The Reserve Bank of India (RBI) has left key rates unchanged. Citing the need to support the economy, RBI governor Shaktikanta Das announced what many experts had maintained: that the central bank will leave rates unchanged, especially given the looming threat of Omicron variant of the Covid virus.
The two main rates in discussion are repo rate (retained at 4 per cent) and reverse repo rate (continues to be 3.35 per cent).
Repo Rates and Reverse Repo Rates
There is constant flow of funds between the central bank and other banks. The rates at which these funds change hands determine the rates at which lenders give loans to others, including retail borrowers.
Repo rate is the rate at which the central bank gives loans to commercial banks against government securities. Reverse repo rate is the interest that RBI pays to banks for the funds that the banks deposit with it.
So, if the repo rate increases, it means banks are getting funds from RBI at a higher cost. This, in turn, will mean that banks will also lend to others at a higher cost. So, if you take a loan from a bank when the repo rate is high, you will have to pay a higher interest rate.
‘Repo’ stands for ‘Repurchasing Option’. It is an agreement between the banks and the central bank. Banks take overnight loans from RBI and provide securities such as treasury bills. There is also an agreement to repurchase these securities at a predetermined price. In this way, banks get the cash they need for different operations and the central bank gets the security.
Reverse repo rate is when RBI borrows money from banks. Sometimes, there is excess liquidity in the market. To absorb this excess liquidity, the central bank takes out money from the overall system by borrowing the money from banks. The banks benefit from this as they earn interest for their holdings with the central bank.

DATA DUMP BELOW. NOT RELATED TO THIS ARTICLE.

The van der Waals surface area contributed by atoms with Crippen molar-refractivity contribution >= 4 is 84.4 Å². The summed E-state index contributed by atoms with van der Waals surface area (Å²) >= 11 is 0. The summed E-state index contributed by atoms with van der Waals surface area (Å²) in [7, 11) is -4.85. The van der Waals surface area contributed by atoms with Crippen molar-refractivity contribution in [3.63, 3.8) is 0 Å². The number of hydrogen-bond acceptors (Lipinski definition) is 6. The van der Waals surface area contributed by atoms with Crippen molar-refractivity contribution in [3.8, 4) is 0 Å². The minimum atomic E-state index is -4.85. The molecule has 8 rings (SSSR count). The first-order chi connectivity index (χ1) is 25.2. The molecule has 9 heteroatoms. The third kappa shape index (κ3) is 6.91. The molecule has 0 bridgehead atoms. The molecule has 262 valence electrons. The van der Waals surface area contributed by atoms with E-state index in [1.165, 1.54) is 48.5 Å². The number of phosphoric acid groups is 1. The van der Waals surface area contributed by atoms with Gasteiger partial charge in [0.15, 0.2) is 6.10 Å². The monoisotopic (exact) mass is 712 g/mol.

Reverse repo rate is often used in times of high levels of inflation in the economy. When such conditions prevail, the central bank increases the reverse repo rate. This prompts banks to park more funds with RBI to earn higher returns on their excess funds. As a result, banks have lesser funds to extend as loans and borrowings to consumers, and the liquidity in the system reduces.
How Does This Affect You?
RBI keeps changing the repo rate and the reverse repo rates depending on the macroeconomic factors. Whenever these rates change, there is a direct impact on the economy and also various ripple effects. The impact can be opposite for different players: some sectors may gain, while others may lose.
As a retail consumer of loan products as well as goods and services, you face dual impacts. One is in the form of interest rates of loans, and the other is in the form of inflation.
At present, the interest rates on loans are on the lower side as banks are able to borrow from the central bank at lower repo rate. But this is also one of the reasons for higher inflation because there is more money in the system.
Since RBI has left the key rates unchanged, your loan rates are likely to also remain the same. This is good news for borrowers as the interest rates are on the lower side at present.
In terms of retail inflation, RBI predicts this lowering to 5 per cent in the first quarter of FY23, after peaking in the fourth quarter of FY22.